In the first week of April we proudly hosted our fourth Codemotion Amsterdam conference with more than 1200 attendees. Again, we stressed the importance of tech communities during our showcase event in the Netherlands, but is “communities” just a buzzword?
According to Mary Thengvall, the author of The Business Value of Developer Relations. How and Why Technical Communities Are Key To Your Success, a community is “a group of people who not only share common principles, but also develop and share practices that help individuals in the group thrive.” Now we have a formal definition of what a community is, let’s briefly illustrate why they are the real heart of Codemotion.
From my perspective, the thing that makes this industry a great one is its democratic access to knowledge, it’s all about sharing! Working in such a cutting-edge environment with daily releases and new technologies popping up all over the globe has developed a strong network of allies willing to cooperate in order to make better code, architectures, UX or even a more diverse culture in workplaces, just to mention a few. If you are not familiar with other industries this may sound obvious but I promise it’s not. In other sectors sharing is considered a threat. My guess is that it might happen because in our software environment unemployment is not a matter of concern.
Communities and open source are, in a nutshell, where the creators that are truly crafting the future nurture and learn, discuss and contribute, and we are proud to say they are the core of our conferences.
To demonstrate our actions are not only nice words, let me go through some of the activities we developed in our last conference.
On the first day we organised a panel discussion on Diversity in Tech. Eliza Camber, Android Developer, Google Assistant GDE and Women Techmakers Netherlands Lead, moderated the session which included Lian Li, Software Engineer, Qa’id Jacobs, UX and Product Designer and Jean Agnes Volski, Global Support Tech Lead for Atlassian Developer Tools.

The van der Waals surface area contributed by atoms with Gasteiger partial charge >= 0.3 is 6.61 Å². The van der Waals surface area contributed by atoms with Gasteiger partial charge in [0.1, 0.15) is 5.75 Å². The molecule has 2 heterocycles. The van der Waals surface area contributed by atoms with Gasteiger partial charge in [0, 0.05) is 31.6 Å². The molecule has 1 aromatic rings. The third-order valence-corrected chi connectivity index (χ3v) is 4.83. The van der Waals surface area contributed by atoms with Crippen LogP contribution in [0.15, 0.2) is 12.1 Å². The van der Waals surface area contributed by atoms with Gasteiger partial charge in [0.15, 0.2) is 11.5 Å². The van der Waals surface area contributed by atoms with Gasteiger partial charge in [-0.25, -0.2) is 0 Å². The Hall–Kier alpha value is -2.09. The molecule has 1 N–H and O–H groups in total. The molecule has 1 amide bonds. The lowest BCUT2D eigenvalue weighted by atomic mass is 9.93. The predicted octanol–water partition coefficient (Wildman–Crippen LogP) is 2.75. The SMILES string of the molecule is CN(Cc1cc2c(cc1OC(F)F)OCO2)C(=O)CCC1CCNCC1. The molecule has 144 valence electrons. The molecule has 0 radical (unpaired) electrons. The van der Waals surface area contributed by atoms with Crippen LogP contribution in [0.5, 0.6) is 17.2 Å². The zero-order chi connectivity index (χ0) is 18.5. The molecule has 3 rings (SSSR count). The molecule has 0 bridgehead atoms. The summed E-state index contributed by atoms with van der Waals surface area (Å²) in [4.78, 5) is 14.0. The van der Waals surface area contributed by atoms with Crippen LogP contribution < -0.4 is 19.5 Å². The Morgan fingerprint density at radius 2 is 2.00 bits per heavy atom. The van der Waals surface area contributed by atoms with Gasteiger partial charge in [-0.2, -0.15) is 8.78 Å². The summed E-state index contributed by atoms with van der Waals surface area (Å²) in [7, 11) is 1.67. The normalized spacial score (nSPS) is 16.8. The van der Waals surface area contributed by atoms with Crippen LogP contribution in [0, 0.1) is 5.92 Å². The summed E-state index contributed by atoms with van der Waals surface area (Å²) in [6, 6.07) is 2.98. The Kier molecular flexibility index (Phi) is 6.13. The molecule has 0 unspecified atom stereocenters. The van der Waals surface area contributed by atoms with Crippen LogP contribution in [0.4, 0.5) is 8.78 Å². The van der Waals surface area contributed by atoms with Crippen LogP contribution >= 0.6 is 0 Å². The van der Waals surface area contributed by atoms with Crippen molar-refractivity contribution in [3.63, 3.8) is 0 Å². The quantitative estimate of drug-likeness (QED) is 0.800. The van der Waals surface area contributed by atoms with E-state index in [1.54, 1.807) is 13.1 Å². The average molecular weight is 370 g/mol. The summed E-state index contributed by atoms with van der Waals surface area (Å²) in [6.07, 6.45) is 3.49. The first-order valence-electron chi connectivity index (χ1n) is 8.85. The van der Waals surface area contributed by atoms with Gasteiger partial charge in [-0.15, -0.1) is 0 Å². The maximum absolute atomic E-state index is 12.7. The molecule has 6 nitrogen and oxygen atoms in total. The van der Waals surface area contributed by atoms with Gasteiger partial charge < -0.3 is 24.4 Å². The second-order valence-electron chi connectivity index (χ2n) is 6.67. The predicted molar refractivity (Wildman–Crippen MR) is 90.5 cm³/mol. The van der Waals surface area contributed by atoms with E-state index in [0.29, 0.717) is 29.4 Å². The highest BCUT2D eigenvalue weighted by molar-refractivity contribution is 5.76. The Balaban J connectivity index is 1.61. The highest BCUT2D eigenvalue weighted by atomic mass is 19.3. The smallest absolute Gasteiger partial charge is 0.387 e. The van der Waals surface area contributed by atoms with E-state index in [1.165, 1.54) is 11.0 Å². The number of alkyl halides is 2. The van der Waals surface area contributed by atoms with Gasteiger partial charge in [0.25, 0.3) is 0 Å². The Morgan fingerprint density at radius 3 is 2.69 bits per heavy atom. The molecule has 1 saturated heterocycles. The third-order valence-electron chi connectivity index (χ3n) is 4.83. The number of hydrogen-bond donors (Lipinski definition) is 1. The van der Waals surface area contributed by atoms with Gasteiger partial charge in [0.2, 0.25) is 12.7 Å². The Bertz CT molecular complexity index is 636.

Panel discussion on Diversity in Tech at Codemotion Amsterdam 2019.
The discussion started with a question from Eliza to Qa’id, the only man and product designer on the panel, about NASA’s not sending women to space in their following mission because they didn’t have space suits for them. After that, some other topics discussed were the importance of having referents from the early stages, the real commitment of companies when hiring under-represented collectives and if they are really productive in a team and its culture or their views on positive discrimination. The video of the session, that all of the attendees but two rated as good, is going to be available in a few days on our platform!
Right after the Diversity in Tech panel discussion we had a brand new activity for communities, the Community Lunch. I personally feel very happy with the turnout of this gathering because it was an experiment that I had successfully tried in the past in Spain but I wasn’t so sure it was going to be as well-received in the Netherlands.
In order to develop that activity, I invited our community partners to take part in an open space discussion in which the leaders of those groups could exchange their usual issues. So, at lunch time we gathered in a conference room and talked about the pros and cons of managing a technical community. Some of the attendees were very surprised when they discovered that the challenges they are facing are the same for the rest of communities, so we are definitely going to explore this in the upcoming months.
To finish up the first day, we also gave the stage to three beloved communities of ours so they could organise a Meetup during our conference. There were three Meetups with Reactive Amsterdam, Ladies that UX Amsterdam and Netherlands Java User Group that kept attendees engaged and learning about those groups until the very end of the conference.
Ladies that UX Amsterdam on stage.
The second panel discussion Codemotion organised this year was on Developer Relations, that foggy concept. Does that person have to be an engineer? A marketer? A speaker? Thiago de Faria (LINKIT) conducted a panel discussion with Floor Drees (Microsoft), Don Goodman-Wilson (GitHub), K Rain Leander (Red Hat) and Jason Yee (Datadog), where they agreed that concept by now pretty depends on each company’s strategy: a DevRel does not develop the same tasks in two different companies. There is a video as well, very soon to appear on our platform.
These are only some of the activities we developed for the conference, but there are more, not only during the conference but also for the rest of the year. We organise monthly Meetups, panel discussions and some other event formats to boost communities in the Netherlands. If you think your community might match with our leit motiv, get in touch with us. What a great time to be alive!